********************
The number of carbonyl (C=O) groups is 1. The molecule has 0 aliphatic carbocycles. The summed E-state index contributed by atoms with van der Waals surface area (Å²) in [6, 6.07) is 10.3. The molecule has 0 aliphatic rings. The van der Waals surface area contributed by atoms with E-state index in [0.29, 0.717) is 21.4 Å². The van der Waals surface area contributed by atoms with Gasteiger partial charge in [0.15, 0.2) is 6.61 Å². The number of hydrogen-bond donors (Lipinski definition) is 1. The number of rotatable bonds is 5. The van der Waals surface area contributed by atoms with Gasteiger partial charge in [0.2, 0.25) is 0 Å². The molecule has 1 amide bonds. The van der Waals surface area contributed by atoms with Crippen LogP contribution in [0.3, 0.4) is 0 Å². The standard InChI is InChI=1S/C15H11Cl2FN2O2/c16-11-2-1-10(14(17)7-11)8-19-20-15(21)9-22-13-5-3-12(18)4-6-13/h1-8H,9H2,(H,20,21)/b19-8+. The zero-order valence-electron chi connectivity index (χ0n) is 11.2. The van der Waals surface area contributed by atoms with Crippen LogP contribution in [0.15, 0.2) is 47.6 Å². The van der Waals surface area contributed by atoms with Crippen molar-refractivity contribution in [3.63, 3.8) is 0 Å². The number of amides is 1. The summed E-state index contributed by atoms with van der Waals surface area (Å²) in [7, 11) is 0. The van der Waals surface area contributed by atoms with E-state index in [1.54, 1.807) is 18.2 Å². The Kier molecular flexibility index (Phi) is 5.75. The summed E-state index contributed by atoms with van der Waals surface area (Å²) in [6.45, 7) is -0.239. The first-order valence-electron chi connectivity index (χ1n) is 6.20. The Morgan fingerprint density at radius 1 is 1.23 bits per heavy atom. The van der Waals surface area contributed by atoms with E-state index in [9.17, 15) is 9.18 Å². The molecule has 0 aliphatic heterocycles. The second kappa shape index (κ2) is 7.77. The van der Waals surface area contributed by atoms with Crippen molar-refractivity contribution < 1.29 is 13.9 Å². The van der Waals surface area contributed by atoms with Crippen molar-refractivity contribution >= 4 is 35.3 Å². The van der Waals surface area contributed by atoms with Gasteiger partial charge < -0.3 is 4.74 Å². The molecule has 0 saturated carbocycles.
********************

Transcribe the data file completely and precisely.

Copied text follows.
The number of carbonyl (C=O) groups is 1. The molecule has 0 aliphatic carbocycles. The summed E-state index contributed by atoms with van der Waals surface area (Å²) in [6, 6.07) is 10.3. The molecule has 0 aliphatic rings. The van der Waals surface area contributed by atoms with E-state index in [0.29, 0.717) is 21.4 Å². The van der Waals surface area contributed by atoms with Gasteiger partial charge in [0.15, 0.2) is 6.61 Å². The number of hydrogen-bond donors (Lipinski definition) is 1. The number of rotatable bonds is 5. The van der Waals surface area contributed by atoms with Gasteiger partial charge in [0.2, 0.25) is 0 Å². The molecule has 1 amide bonds. The van der Waals surface area contributed by atoms with Crippen LogP contribution in [0.3, 0.4) is 0 Å². The standard InChI is InChI=1S/C15H11Cl2FN2O2/c16-11-2-1-10(14(17)7-11)8-19-20-15(21)9-22-13-5-3-12(18)4-6-13/h1-8H,9H2,(H,20,21)/b19-8+. The zero-order valence-electron chi connectivity index (χ0n) is 11.2. The van der Waals surface area contributed by atoms with Crippen LogP contribution in [0.15, 0.2) is 47.6 Å². The van der Waals surface area contributed by atoms with Crippen molar-refractivity contribution in [3.63, 3.8) is 0 Å². The number of amides is 1. The summed E-state index contributed by atoms with van der Waals surface area (Å²) in [7, 11) is 0. The van der Waals surface area contributed by atoms with E-state index in [1.54, 1.807) is 18.2 Å². The Kier molecular flexibility index (Phi) is 5.75. The summed E-state index contributed by atoms with van der Waals surface area (Å²) in [6.45, 7) is -0.239. The first-order valence-electron chi connectivity index (χ1n) is 6.20. The Morgan fingerprint density at radius 1 is 1.23 bits per heavy atom. The van der Waals surface area contributed by atoms with E-state index in [9.17, 15) is 9.18 Å². The molecule has 0 aliphatic heterocycles. The second kappa shape index (κ2) is 7.77. The van der Waals surface area contributed by atoms with Crippen molar-refractivity contribution < 1.29 is 13.9 Å². The van der Waals surface area contributed by atoms with Crippen molar-refractivity contribution >= 4 is 35.3 Å². The van der Waals surface area contributed by atoms with Gasteiger partial charge < -0.3 is 4.74 Å². The molecule has 0 saturated carbocycles.